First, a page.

Proximity searching: search with a laser instead of a floodlightPublished by Mark Bodnar
I thought I'd resurrect this older post as it is still very relevant and useful. (MarkB)
For most searches in our databases, the basic syntax of (A and B) works fine. (E.g., (librarians and cool).) For some more complex topics, it's necessary to add in some synonyms: ((A or B) and (C or D)). (E.g., ((librarians or libraries) and (cool or awesome)).)
Sadly, there are cases where even this sort of search will be ineffective. Such searches can catch far too many irrelevant results -- much like a floodlight will light up a huge area. That's when you might want to turn to (drum roll...) the laser focus of Proximity Searching!
The logic behind proximity searching is that rather than just search for any documents where both word A and word B are present, you might want to search for documents where word A is within a certain number of words of word B in the document -- their proximity implies a better chance that the document will be relevant to your topic. This cool feature is available (though not advertised) in many of our databases.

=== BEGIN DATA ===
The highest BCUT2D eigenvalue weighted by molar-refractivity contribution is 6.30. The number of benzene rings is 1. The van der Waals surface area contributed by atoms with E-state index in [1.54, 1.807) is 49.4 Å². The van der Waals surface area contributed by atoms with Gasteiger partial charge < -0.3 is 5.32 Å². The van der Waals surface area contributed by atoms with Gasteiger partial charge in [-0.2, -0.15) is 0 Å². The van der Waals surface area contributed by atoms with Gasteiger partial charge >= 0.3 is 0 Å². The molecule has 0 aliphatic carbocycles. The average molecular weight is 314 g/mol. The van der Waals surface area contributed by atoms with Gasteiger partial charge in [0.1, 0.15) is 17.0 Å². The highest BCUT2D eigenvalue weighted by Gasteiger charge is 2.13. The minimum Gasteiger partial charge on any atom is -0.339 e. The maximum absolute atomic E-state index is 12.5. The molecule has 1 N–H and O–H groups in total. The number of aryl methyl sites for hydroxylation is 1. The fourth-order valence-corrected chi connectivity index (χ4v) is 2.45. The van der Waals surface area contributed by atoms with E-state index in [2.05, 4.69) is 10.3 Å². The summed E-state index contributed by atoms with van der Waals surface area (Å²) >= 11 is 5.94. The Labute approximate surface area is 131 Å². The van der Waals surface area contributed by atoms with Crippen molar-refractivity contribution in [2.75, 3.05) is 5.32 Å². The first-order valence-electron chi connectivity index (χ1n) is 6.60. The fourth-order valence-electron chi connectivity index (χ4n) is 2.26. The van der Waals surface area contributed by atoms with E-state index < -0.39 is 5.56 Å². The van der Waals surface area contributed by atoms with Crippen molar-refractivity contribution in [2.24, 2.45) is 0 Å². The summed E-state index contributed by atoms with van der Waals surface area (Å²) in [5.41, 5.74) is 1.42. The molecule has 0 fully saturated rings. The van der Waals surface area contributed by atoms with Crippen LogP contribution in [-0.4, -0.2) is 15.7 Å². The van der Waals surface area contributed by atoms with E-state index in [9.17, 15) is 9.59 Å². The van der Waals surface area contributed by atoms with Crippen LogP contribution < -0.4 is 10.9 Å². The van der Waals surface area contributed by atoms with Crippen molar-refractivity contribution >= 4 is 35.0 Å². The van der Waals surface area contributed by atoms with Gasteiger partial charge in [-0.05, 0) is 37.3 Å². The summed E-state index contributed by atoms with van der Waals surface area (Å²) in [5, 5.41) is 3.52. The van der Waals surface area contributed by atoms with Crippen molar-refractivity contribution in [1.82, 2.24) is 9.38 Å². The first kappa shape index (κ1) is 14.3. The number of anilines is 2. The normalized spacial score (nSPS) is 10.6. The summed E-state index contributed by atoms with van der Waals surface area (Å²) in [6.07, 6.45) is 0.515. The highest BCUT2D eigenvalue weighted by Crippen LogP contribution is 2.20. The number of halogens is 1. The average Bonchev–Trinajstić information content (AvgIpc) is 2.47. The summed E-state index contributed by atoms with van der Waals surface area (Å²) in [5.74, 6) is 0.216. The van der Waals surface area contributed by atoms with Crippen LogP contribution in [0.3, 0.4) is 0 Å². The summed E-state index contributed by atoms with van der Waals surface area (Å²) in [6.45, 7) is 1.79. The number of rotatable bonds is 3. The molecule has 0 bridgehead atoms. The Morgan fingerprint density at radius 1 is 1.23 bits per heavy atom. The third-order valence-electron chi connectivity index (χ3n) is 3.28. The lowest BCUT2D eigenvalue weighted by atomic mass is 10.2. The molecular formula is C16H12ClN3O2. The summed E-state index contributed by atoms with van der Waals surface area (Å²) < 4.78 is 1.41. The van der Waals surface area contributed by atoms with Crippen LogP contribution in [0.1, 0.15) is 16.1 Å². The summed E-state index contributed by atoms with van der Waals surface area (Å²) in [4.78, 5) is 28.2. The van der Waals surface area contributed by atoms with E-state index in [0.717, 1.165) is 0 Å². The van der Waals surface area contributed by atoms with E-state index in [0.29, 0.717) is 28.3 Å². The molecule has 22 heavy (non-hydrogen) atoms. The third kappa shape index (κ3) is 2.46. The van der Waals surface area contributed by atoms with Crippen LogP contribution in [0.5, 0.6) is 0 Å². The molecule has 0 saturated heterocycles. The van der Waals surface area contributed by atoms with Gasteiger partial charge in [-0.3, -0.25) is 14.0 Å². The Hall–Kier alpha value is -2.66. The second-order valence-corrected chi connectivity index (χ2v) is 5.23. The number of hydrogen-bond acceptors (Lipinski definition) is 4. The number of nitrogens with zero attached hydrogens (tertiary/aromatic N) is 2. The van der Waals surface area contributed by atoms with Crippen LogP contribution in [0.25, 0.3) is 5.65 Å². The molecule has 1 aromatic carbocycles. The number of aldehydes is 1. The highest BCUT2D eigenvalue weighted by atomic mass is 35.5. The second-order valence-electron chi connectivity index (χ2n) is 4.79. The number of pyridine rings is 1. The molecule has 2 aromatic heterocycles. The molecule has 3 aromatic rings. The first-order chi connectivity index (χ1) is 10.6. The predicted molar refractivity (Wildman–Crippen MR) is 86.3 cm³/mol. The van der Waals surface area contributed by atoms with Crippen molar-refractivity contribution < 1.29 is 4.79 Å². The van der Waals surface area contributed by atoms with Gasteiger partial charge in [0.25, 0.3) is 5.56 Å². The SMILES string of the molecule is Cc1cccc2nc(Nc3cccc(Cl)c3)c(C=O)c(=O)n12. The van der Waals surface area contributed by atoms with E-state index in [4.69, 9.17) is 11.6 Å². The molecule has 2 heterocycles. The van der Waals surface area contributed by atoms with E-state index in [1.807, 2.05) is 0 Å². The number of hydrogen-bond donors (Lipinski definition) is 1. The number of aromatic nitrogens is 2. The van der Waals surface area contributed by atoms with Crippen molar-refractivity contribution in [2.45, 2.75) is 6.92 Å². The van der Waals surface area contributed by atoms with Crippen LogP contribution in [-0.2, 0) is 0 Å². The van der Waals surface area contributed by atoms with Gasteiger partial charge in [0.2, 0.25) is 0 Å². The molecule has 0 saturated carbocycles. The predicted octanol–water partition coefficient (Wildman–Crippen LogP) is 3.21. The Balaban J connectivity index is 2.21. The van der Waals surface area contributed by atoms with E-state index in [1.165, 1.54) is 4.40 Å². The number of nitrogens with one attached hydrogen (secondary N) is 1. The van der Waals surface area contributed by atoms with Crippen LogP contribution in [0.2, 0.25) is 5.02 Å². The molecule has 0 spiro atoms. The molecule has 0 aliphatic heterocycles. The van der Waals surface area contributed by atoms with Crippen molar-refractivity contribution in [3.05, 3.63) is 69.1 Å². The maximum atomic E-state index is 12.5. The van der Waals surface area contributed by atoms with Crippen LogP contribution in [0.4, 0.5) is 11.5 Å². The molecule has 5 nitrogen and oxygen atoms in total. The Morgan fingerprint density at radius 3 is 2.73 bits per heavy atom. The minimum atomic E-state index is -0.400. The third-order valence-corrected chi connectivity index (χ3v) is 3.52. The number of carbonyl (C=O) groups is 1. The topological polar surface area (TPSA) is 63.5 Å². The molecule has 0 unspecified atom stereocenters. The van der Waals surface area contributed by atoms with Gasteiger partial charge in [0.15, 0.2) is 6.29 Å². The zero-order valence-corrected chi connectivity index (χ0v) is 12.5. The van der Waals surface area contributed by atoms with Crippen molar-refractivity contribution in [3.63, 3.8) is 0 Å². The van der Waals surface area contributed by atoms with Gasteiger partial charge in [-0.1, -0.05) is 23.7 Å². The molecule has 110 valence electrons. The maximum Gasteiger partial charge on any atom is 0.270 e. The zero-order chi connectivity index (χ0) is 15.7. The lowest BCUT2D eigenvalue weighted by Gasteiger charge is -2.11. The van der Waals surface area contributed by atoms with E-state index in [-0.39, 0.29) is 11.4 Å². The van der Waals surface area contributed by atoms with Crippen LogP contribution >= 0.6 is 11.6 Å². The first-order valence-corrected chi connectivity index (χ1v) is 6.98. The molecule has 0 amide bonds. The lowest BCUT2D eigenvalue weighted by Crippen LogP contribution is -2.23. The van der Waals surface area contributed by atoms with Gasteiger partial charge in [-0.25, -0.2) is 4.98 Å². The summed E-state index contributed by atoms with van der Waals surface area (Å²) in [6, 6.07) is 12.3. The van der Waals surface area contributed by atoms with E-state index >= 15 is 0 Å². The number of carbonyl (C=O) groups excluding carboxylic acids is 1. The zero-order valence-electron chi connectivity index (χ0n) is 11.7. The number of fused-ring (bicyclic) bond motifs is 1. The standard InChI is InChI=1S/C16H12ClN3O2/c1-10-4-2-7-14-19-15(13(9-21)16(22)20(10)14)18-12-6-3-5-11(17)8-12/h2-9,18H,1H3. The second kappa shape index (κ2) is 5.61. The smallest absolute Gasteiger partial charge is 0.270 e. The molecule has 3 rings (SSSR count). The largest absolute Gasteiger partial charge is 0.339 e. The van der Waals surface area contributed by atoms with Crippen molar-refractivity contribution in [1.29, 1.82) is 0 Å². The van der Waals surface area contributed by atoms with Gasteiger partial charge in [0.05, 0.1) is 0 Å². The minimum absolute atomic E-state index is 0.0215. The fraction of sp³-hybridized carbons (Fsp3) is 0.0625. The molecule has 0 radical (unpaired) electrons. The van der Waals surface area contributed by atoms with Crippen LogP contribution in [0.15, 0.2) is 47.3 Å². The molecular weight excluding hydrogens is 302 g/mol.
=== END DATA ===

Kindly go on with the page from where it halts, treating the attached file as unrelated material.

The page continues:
OK, that was the jargon-filled description. Here are the practicalities:
1. In any EBSCO database (including Business Source Complete, PsycInfo, EconLit, Education Source, and Academic Search Premier): try a search for (A w# B) in the "All Text" field. For example, compare these two BSC searches:
2. In a ProQuest Database (e.g., CBCA Business and Canadian Newsstand) as well as in LexisNexis and Factiva: try a search for (A w/# B). (Note the "/" (forward slash) that the EBSCO search didn't require.) For example, compare these Canadian Newsstand searches:
- Olympic* and (study or survey or poll) (more than 44,000 hits)
- Olympic* w/2 (study or survey or poll) (close to 1100 hits)
If you would like to share other expert search tips with your colleagues, don't hesitate to email them to me. And if you are looking for a tip to help with an odd search problem, just let me know.
(Mark Bodnar - Burnaby campus: firstname.lastname@example.org)
... who works in close proximity to these amazing bus/econ librarians:
- Megan Sorenson - Business/Vancouver (email@example.com)
- Ania Dymarz - Business/Surrey (firstname.lastname@example.org)
- Carla Graebner - Economics (email@example.com)